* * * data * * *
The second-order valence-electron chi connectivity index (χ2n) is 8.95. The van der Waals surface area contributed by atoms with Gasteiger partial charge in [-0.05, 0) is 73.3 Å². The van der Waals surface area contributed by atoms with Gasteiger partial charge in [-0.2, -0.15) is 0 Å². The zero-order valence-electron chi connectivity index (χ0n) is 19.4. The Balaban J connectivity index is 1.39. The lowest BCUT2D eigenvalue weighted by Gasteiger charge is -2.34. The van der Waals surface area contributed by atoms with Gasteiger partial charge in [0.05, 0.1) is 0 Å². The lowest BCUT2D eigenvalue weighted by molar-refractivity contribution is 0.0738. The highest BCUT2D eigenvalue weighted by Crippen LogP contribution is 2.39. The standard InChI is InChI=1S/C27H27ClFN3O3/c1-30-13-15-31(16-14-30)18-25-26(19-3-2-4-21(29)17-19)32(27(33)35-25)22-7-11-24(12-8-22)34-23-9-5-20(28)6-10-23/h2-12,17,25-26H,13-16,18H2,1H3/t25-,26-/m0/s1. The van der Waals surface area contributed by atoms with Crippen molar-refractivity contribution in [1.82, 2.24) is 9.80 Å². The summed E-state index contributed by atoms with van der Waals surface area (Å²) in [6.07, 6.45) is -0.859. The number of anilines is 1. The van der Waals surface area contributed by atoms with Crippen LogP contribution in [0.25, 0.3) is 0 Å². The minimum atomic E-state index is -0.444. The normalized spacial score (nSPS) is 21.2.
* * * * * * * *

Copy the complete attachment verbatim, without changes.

The second-order valence-electron chi connectivity index (χ2n) is 8.95. The van der Waals surface area contributed by atoms with Gasteiger partial charge in [-0.05, 0) is 73.3 Å². The van der Waals surface area contributed by atoms with Gasteiger partial charge in [-0.2, -0.15) is 0 Å². The zero-order valence-electron chi connectivity index (χ0n) is 19.4. The Balaban J connectivity index is 1.39. The lowest BCUT2D eigenvalue weighted by Gasteiger charge is -2.34. The van der Waals surface area contributed by atoms with Gasteiger partial charge in [0.05, 0.1) is 0 Å². The lowest BCUT2D eigenvalue weighted by molar-refractivity contribution is 0.0738. The highest BCUT2D eigenvalue weighted by Crippen LogP contribution is 2.39. The standard InChI is InChI=1S/C27H27ClFN3O3/c1-30-13-15-31(16-14-30)18-25-26(19-3-2-4-21(29)17-19)32(27(33)35-25)22-7-11-24(12-8-22)34-23-9-5-20(28)6-10-23/h2-12,17,25-26H,13-16,18H2,1H3/t25-,26-/m0/s1. The van der Waals surface area contributed by atoms with Crippen molar-refractivity contribution in [1.82, 2.24) is 9.80 Å². The summed E-state index contributed by atoms with van der Waals surface area (Å²) in [6.07, 6.45) is -0.859. The number of anilines is 1. The van der Waals surface area contributed by atoms with Crippen LogP contribution in [0.25, 0.3) is 0 Å². The minimum atomic E-state index is -0.444. The normalized spacial score (nSPS) is 21.2.